Highlights, Parenting, Real nappies
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Cloth Nappy journey Part 1: Glossary and starter Set

Our journey into cloth nappies started when I discovered I was pregnant for the first time, five years ago.

We decided that it will be great to make this little change and offer our baby what we think and believe is the best: a natural start into this world.

I started my researches taking my future mums role very seriously only when I was 24 weeks pregnant because before I was convinced it was irrelevant {you know these myths around pregnancy}.

My first ever step was to understand all the kind of cloth nappies you can find around.

Real Nappies GLOSSARY

Here are some basics that might be helpful for you too if you are starting your journey. I tried to keep things simple.

  • AIOALL IN ONE Nappies {AIO}: these cloth nappies are just like disposables. They are the easiest and most expensive but not always the more efficient. You really have only one part to your nappy. Sometimes to help with the drying time and for extra boosting {= to add more absorbency} , the back of the nappy is opened and you can put out the layer inside outside. These nappies are a good choice for dads, nurseries and anyone not really used to cloths. Ex: Bambino mio, Easyfit Star, Ecopipo AIO, Real Easy


  • AI2ALL IN TWO/HYBRID nappies {AI2}: like their names suggest you have TWO parts. Usually you have a waterproof part and an absorbent one. You can use for the absorbent part inserts, muslins, prefolds. Ex: Milovia cover and inserts. You also have a two part system but the absorbent core can be fixed to the waterproof one. Ex: Pop-ins, GROVIA Hybrid, Peenut


  • pocketPOCKET Nappies: a bit like AIO, but the waterproof part of the nappy opens {in the back or front depending the brand} to enable you to put inserts and adjust the absorbency. EX: Fuzzibunz, Charlie Banana, Wonderoos, Ecopipo V2


  • FittedFITTED nappies: complete nappies usually made with really absorbent fabric {bamboo} but that cannot be put on their own. They look like AIO but they are not as they have no waterproof layer. To use them, you should always use a waterproof cover above. They are surely the BEST for night time. Ex: Bamboozles {to use with Blueberry coverall for ex}


  • FlatFLAT  nappies: The cheaper way and quite good. They are the most traditional cloth nappy. This is what our grandmothers (and even our mothers) used. A single layer of cotton {Terry squares or muslins},  flats are the easiest nappy to wash and dry. They aren’t very susceptible to residue build up or “stinkies”, and line dry within a few minutes outside.There are many ways to fold flat nappies, the most popular being the origami fold. At the simplest, though, you can just fold a flat nappy into a rectangle and lay it inside a waterproof nappy cover. Some people use a Snappi Nappy Nippa or pins to secure a flat nappy underneath a cover.


  • PrefoldPREFOLD nappies: they have been the work horse of most cloth nappy  stashes since approximately the 1960s when they overtook flats in popularity. A prefold nappy is basically a flat nappy that has been prefolded (hence the name) and stitched in such a way to be thicker in the middle and thinner at the edges.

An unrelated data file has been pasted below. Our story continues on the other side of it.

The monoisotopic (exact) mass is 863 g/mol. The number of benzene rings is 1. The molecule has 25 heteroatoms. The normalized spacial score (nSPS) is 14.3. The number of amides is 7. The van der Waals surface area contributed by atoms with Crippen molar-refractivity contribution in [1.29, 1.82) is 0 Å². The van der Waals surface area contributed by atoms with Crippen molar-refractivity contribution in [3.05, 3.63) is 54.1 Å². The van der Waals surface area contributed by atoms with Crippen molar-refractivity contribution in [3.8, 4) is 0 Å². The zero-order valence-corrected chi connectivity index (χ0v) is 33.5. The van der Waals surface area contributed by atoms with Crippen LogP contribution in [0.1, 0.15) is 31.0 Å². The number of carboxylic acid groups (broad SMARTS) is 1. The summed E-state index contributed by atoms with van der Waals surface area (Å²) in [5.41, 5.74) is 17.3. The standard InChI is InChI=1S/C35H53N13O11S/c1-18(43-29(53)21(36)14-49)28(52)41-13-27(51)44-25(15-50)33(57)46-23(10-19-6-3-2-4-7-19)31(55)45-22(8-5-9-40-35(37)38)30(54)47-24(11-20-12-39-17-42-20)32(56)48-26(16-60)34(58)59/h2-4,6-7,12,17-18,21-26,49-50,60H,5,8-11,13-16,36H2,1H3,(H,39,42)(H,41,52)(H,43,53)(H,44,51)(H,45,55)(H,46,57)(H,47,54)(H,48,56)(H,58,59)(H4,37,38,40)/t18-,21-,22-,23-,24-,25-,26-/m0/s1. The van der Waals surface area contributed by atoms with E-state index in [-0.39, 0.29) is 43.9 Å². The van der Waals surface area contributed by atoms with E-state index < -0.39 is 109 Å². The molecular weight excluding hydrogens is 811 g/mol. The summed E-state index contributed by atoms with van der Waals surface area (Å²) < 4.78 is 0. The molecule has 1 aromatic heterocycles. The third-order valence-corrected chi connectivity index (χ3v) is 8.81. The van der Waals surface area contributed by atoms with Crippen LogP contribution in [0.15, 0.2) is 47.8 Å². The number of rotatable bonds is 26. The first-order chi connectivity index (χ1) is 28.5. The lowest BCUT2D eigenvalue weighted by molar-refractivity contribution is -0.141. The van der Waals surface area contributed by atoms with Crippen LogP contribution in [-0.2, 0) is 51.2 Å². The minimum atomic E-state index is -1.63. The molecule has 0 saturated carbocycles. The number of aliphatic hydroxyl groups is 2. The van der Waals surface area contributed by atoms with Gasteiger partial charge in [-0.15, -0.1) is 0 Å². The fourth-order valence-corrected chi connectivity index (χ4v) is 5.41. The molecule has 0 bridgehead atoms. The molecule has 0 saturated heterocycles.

• INSERTS/BOOSTERS/SOAKERS: for me they all mean the same thing. Maybe I am wrong but I do not think so. They are the one you use to add absorbency to your nappy or to complete it like for pockets and for AI2.

With all these things in mind, WAW shopping time now! I thought it was enough. You think too? You’re wrong then. Because when you are starting your shopping you realise that they are more different nappies:

  • btp wki how to use cloth nappiesBIRTH TO POTTY nappies {BTP}: They are SUPPOSED to fit from Birth to when your baby is potty trained. Wonderful! They seem to be fab! But slow down, I said “supposed” because reality is different. To be suitable, you need to have a “huge” newborn and finish with a small/average toddler. So in the case, your baby is in the 50% percentile when born, there is a great chance the nappy won’t fit appropriately, will leak and obviously will look E-N-O-R-M-O-U-S and bulky. Same if your beautiful toddler is in the 70% percentile or above at 2 years old, there is a chance your BTP will not fit. It is good to know that before to build your stash only with BTP nappies.


  • NewbornSIZED nappies: Simple, the name says everything. They are sized, starting from XS {Newborn} to XL, even XXL for toddlers. You have to buy new sizes everytime, you outgrow your nappies. You might think this is silly and will be quite expensive but we will discuss all this later. The most common ones that people use are NEWBORN ones. Ex: Newborn pop-ins, Grovia NB, Fuzzibunz XS, Real Easy Nappies

Plus add the different materials suc as Bamboo, microfibre, cotton etc. What’s the difference you will ask? Here is a sum up:

  • BAMBOO: It is a natural fibre, antimicrobial and very absorbent. Only down side: very slow drying so to consider in winter if no tumble dryer available. Good for allergies.
  • HEMP: Hemp is a super absorbent natural fibre. Bamboo and hemp are both woody plants. Bamboo is very soft while hemp is more stiff and bamboo is absorbent but not nearly as absorbent as super soaker hemp.